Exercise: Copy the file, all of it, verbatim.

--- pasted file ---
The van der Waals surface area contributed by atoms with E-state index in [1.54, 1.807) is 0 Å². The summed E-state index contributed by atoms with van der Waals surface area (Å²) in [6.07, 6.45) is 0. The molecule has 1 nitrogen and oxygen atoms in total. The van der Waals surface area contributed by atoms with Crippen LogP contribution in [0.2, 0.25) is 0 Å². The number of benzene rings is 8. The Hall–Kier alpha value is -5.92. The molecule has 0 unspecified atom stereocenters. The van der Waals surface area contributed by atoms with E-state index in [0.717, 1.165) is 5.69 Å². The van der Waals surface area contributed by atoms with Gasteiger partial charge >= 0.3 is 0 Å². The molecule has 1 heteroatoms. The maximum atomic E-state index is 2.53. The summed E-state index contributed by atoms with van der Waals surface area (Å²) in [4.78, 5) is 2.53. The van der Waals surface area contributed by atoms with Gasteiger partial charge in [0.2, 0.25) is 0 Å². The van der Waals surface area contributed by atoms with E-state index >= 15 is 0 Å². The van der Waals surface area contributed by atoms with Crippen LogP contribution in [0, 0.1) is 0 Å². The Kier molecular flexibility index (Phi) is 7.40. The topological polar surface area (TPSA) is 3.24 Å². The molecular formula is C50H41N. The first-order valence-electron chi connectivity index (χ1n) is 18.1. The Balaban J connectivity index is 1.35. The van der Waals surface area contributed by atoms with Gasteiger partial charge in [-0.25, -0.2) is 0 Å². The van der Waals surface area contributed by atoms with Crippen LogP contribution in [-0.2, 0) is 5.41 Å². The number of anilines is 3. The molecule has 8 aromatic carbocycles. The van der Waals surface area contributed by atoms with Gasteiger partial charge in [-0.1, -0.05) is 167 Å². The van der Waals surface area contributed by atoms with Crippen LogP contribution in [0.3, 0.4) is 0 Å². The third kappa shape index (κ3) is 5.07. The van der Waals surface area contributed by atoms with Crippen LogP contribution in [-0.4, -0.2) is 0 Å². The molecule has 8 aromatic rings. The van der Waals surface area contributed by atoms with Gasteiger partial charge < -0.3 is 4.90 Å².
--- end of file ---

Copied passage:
The van der Waals surface area contributed by atoms with E-state index in [1.54, 1.807) is 0 Å². The summed E-state index contributed by atoms with van der Waals surface area (Å²) in [6.07, 6.45) is 0. The molecule has 1 nitrogen and oxygen atoms in total. The van der Waals surface area contributed by atoms with Crippen LogP contribution in [0.2, 0.25) is 0 Å². The number of benzene rings is 8. The Hall–Kier alpha value is -5.92. The molecule has 0 unspecified atom stereocenters. The van der Waals surface area contributed by atoms with E-state index in [0.717, 1.165) is 5.69 Å². The van der Waals surface area contributed by atoms with Gasteiger partial charge >= 0.3 is 0 Å². The molecule has 1 heteroatoms. The maximum atomic E-state index is 2.53. The summed E-state index contributed by atoms with van der Waals surface area (Å²) in [4.78, 5) is 2.53. The van der Waals surface area contributed by atoms with Gasteiger partial charge in [0.2, 0.25) is 0 Å². The van der Waals surface area contributed by atoms with E-state index >= 15 is 0 Å². The van der Waals surface area contributed by atoms with Crippen LogP contribution in [0, 0.1) is 0 Å². The Kier molecular flexibility index (Phi) is 7.40. The topological polar surface area (TPSA) is 3.24 Å². The molecular formula is C50H41N. The first-order valence-electron chi connectivity index (χ1n) is 18.1. The Balaban J connectivity index is 1.35. The van der Waals surface area contributed by atoms with Gasteiger partial charge in [-0.25, -0.2) is 0 Å². The van der Waals surface area contributed by atoms with Crippen LogP contribution in [-0.2, 0) is 5.41 Å². The number of anilines is 3. The molecule has 8 aromatic carbocycles. The van der Waals surface area contributed by atoms with Gasteiger partial charge in [-0.1, -0.05) is 167 Å². The van der Waals surface area contributed by atoms with Crippen LogP contribution in [0.3, 0.4) is 0 Å². The third kappa shape index (κ3) is 5.07. The van der Waals surface area contributed by atoms with Crippen LogP contribution in [-0.4, -0.2) is 0 Å². The molecule has 8 aromatic rings. The van der Waals surface area contributed by atoms with Gasteiger partial charge < -0.3 is 4.90 Å².